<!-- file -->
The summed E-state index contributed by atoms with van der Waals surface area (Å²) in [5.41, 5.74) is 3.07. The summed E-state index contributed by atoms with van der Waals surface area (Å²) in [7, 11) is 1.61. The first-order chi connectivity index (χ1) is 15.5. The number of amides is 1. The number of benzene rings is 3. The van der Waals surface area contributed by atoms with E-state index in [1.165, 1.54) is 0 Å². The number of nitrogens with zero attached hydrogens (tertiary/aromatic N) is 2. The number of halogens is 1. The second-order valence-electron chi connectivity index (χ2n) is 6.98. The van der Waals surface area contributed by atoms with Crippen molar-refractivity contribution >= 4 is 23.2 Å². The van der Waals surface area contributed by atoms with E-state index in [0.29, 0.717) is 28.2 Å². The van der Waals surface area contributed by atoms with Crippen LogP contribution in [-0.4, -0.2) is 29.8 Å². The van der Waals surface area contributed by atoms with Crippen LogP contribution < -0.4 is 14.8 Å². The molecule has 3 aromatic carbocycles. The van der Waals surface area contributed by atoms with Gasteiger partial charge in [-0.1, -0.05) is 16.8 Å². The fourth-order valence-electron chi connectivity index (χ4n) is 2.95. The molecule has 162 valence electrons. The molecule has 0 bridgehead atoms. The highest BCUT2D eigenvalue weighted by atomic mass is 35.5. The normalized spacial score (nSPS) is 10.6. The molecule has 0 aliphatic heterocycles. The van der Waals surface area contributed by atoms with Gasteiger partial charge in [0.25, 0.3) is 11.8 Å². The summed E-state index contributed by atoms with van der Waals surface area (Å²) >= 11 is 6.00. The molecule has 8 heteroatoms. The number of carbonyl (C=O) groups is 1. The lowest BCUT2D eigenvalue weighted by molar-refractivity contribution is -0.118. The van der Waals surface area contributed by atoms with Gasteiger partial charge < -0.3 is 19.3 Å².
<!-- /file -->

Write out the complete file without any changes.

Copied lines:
The summed E-state index contributed by atoms with van der Waals surface area (Å²) in [5.41, 5.74) is 3.07. The summed E-state index contributed by atoms with van der Waals surface area (Å²) in [7, 11) is 1.61. The first-order chi connectivity index (χ1) is 15.5. The number of amides is 1. The number of benzene rings is 3. The van der Waals surface area contributed by atoms with E-state index in [1.165, 1.54) is 0 Å². The number of nitrogens with zero attached hydrogens (tertiary/aromatic N) is 2. The number of halogens is 1. The second-order valence-electron chi connectivity index (χ2n) is 6.98. The van der Waals surface area contributed by atoms with Crippen molar-refractivity contribution >= 4 is 23.2 Å². The van der Waals surface area contributed by atoms with E-state index in [0.29, 0.717) is 28.2 Å². The van der Waals surface area contributed by atoms with Crippen LogP contribution in [-0.4, -0.2) is 29.8 Å². The van der Waals surface area contributed by atoms with Crippen LogP contribution < -0.4 is 14.8 Å². The molecule has 3 aromatic carbocycles. The van der Waals surface area contributed by atoms with Gasteiger partial charge in [-0.1, -0.05) is 16.8 Å². The fourth-order valence-electron chi connectivity index (χ4n) is 2.95. The molecule has 162 valence electrons. The molecule has 0 bridgehead atoms. The highest BCUT2D eigenvalue weighted by atomic mass is 35.5. The normalized spacial score (nSPS) is 10.6. The molecule has 0 aliphatic heterocycles. The van der Waals surface area contributed by atoms with Gasteiger partial charge in [0.25, 0.3) is 11.8 Å². The summed E-state index contributed by atoms with van der Waals surface area (Å²) >= 11 is 6.00. The molecule has 8 heteroatoms. The number of carbonyl (C=O) groups is 1. The lowest BCUT2D eigenvalue weighted by molar-refractivity contribution is -0.118. The van der Waals surface area contributed by atoms with Gasteiger partial charge < -0.3 is 19.3 Å².